People, Parks, Power: Organizations committed to advancing food production in Southside greenspaces

Editor's note: This is the fourth in a series of articles - People, Parks & Power - that dives into the commitment of local people working to make long-term, systemic changes to positively affect greenspaces and - in turn - the overall health and well-being of Springfield's Southside and beyond.
The seeds for Green Environmental Outreach were planted years ago when Kenneth Tyree passed out free food every weekend on Springfield’s Southside.

“I’m the type of person, if I have anything extra I’m going to help,” says Tyree, chief executive officer of Green Environmental Outreach (GEO).

GEO is just one member of the Unified Collective – a group of local organizations working together to revitalize the south end of Springfield – that is using its resources to grow food, distribute produce to local residents and give them the knowledge and ability to grow their own.

The efforts also tie into the goals of The Conscious Connect Community Development Corporation, the nonprofit organization that convenes the Unified Collective. It was awarded a $500,000 People, Parks, and Power grant to promote park equity. Residents of and visitors to the Southside also are invited to provide their thoughts about park accessibility and programming through a P3 survey. The deadline to complete the survey is Dec. 22. 

The nonprofit GEO has renovated vacant lots into food gardens and greenspace that not only beautifies the area at 724 S. Plum St. but also educates visitors on produce and eating well, says Gerald Moore Jr., president of GEO. Its produce includes onions, kale, peppers, potatoes, tomatoes, apples, pears and herbs.

Most of the harvest is distributed throughout the community, Tyree says.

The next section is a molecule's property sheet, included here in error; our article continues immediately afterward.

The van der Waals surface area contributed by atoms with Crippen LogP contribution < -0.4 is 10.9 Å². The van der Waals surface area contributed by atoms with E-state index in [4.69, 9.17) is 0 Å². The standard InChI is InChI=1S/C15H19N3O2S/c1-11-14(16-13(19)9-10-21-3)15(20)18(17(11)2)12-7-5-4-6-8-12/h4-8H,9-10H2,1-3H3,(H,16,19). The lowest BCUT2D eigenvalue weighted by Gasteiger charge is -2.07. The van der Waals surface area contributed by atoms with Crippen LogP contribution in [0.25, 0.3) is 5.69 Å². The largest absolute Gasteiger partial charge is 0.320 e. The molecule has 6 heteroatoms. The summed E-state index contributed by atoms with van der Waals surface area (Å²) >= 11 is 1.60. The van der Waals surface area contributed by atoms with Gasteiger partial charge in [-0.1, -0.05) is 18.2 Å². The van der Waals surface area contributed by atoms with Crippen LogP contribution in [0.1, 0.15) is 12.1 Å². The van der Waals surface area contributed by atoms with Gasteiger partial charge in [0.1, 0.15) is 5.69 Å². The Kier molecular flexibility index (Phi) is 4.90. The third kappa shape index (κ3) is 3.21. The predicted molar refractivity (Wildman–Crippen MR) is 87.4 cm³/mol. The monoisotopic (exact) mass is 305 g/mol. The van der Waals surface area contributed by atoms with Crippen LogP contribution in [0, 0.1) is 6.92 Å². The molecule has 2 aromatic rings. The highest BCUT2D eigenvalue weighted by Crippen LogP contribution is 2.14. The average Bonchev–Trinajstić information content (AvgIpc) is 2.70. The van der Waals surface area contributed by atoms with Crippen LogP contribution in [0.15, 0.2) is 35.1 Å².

The organization, along with Springfield Ohio Urban Plantfolk (SOUP) and others, also offers the Porch Garden Project each spring, providing free container gardens to southside residents. Sherry Chen, the SOUP coordinator who founded the group with three other women, aims to provide the transportable gardens to 100 families each year.

They are a great introduction to gardening, says Chen, who knows that not everyone has the physical ability or desire to garden and that people come to food in different ways.

That’s why SOUP invites others in the neighborhood to join them in growing food, learning to cook it or simply coming to buy food.

“I learned a long time ago multiple points of entry is the way to offer something to someone,” Chen says.

SOUP cares for Melrose Acres at 1030 McCain Ave. Chen believes it is the only official greenspace in Springfield that uses no-till practices, using other ways to support the growth of healthy plants.

SOUP also raises chickens and offers classes on gardening, nutrition and food preservation in conjunction with Central State University Extension. But the focus is on food production, and the nonprofit distributes produce like squash, zucchini, okra and cucumbers via two southside farm stands on Friday afternoons in the summer.

“We sell cheap,” Chen says. “The goal is to get fresh food in the neighborhood.”